Not surprisingly, the pay gap is more pronounced in the specialties. Average compensation for male specialists was $372,000, compared to $280,000 for female specialists — a 33 percent difference. One factor contributing to the overall pay disparity is that more women than men tend to choose lower-paying specialties. For example, women make up less than one-fifth of the following specialties: plastic surgery, orthopedics, cardiology, and urology. That reality, however, doesn’t alter the fact that the gender pay gap remains pronounced within those specialists — and all specialties.
The Medscape report also found compensation disparities among ethnicities. Overall, Caucasian physicians (who accounted for 75 percent of all specialist respondents) had an average income of $319,000 across all specialties, and mixed-race physicians earned $303,000. Average compensation for Hispanic/Latino physicians was $303,000. Average compensation was $300,000 for Asian physicians and $281,000 for African American/Black physicians.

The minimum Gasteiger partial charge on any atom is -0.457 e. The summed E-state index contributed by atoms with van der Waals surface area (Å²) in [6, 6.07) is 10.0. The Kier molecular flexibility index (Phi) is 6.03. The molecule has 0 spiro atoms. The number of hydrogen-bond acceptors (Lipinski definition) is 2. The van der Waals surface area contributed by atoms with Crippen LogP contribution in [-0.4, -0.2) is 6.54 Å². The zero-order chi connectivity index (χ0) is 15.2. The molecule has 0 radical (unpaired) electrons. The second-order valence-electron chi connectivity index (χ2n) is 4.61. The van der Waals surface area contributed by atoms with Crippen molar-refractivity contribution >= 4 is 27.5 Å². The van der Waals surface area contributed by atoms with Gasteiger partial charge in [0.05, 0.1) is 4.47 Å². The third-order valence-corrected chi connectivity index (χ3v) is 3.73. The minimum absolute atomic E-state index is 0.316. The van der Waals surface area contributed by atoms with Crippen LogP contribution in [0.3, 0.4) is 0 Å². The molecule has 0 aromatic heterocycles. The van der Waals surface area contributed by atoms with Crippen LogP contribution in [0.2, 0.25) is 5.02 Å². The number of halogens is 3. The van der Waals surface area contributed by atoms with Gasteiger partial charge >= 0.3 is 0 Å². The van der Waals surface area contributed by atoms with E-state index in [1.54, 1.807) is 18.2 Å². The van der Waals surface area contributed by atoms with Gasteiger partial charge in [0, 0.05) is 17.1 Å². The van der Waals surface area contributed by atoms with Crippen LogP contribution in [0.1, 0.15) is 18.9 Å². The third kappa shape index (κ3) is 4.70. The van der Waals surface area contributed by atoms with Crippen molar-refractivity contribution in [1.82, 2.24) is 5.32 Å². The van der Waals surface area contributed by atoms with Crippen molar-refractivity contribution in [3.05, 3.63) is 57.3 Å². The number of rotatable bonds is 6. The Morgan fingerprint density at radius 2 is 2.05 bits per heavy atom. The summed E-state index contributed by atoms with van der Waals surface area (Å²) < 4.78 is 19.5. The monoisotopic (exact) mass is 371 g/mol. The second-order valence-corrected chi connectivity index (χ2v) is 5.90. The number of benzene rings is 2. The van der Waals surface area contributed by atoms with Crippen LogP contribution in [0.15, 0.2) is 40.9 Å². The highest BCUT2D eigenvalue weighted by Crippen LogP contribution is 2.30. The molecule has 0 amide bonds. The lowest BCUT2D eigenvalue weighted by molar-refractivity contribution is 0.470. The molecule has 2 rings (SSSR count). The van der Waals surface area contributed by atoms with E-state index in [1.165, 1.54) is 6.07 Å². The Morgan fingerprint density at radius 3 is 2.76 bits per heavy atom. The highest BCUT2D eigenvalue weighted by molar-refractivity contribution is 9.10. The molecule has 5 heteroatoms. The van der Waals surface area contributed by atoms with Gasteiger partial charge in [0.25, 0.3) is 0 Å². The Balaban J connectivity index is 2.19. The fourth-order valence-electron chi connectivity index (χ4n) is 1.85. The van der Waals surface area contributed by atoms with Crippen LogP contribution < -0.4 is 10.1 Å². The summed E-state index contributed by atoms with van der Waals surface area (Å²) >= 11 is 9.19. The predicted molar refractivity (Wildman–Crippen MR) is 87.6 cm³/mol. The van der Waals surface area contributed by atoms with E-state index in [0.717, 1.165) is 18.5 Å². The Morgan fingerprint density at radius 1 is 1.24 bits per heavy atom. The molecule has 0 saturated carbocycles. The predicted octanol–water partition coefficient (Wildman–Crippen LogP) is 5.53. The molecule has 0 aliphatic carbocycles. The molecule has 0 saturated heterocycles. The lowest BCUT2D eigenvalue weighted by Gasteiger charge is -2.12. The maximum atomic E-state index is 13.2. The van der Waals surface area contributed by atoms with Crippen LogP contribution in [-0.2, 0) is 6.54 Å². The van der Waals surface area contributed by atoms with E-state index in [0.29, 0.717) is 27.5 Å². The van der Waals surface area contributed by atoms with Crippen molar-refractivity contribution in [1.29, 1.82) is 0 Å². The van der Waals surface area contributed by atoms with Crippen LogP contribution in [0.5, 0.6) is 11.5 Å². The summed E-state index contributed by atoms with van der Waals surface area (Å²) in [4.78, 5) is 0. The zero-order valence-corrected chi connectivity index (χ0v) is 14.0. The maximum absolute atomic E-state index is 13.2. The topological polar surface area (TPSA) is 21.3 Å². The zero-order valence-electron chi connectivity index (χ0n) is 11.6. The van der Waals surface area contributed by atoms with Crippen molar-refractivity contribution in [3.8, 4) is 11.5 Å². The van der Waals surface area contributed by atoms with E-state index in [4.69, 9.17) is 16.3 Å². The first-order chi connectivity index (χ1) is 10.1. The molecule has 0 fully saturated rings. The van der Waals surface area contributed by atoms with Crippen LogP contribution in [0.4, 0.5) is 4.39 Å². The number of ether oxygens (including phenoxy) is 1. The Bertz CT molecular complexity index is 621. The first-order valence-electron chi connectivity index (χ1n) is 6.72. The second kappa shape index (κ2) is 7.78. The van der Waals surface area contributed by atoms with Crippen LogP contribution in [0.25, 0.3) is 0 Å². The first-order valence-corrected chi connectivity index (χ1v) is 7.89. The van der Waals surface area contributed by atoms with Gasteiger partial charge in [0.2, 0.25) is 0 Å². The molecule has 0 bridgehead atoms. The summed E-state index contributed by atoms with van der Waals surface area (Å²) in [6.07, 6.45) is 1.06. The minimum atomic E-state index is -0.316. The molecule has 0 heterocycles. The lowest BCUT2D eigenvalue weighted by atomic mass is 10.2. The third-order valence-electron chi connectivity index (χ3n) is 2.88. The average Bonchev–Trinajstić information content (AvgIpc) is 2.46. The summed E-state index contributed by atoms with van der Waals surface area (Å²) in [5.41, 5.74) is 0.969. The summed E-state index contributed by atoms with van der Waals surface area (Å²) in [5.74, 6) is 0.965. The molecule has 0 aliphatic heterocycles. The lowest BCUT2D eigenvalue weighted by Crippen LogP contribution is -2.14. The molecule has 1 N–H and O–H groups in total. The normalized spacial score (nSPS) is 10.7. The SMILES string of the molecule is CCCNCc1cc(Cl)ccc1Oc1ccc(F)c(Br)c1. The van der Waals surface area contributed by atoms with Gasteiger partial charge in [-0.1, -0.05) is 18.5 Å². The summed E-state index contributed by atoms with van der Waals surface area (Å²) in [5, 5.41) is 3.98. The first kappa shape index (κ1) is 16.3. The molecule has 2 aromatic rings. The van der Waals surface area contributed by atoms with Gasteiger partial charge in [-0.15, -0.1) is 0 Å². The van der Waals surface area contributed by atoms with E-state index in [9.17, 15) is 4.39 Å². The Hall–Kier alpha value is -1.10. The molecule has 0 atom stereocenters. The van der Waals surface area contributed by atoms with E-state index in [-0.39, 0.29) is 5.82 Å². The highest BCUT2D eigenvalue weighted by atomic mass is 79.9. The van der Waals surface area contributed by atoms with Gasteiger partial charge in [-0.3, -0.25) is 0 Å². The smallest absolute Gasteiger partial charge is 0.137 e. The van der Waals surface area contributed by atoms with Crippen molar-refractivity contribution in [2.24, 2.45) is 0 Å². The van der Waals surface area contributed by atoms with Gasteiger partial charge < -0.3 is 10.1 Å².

Employment model affects earnings
Despite the continued trend toward physician employment by hospitals and health systems and the decline in doctors choosing private group practice or solo employment, self-employed physicians still outstrip their employed counterparts in the earnings department. The Medscape report cited average compensation of $359,000 for self-employed physicians, compared to $289,000 for employed physicians. Notably, 64 percent of self-employed physicians are over age 50.
There is some indication that young physicians in training or just out of residency are becoming more open to considering models other than straight employment. In last year’s Medscape Residents Salary & Debt Report, although only 20 percent of respondents expressed interest in practice ownership, 21 percent said that they might consider the option at some point.
Geography matters — a lot
There are numerous factors that affect how much physicians earn in different regions of the country. Those range from local payer mix, to physician supply and demand, and from the state malpractice environment to the prevalence of manage care. Overall, however, the Medscape compensation report found that physicians who practice in regions that lie between the two historically desirable East and West Coasts of the country tend to out-earn their counterparts in the states with the most popular urban areas, such as San Francisco, Seattle, New York, and Boston.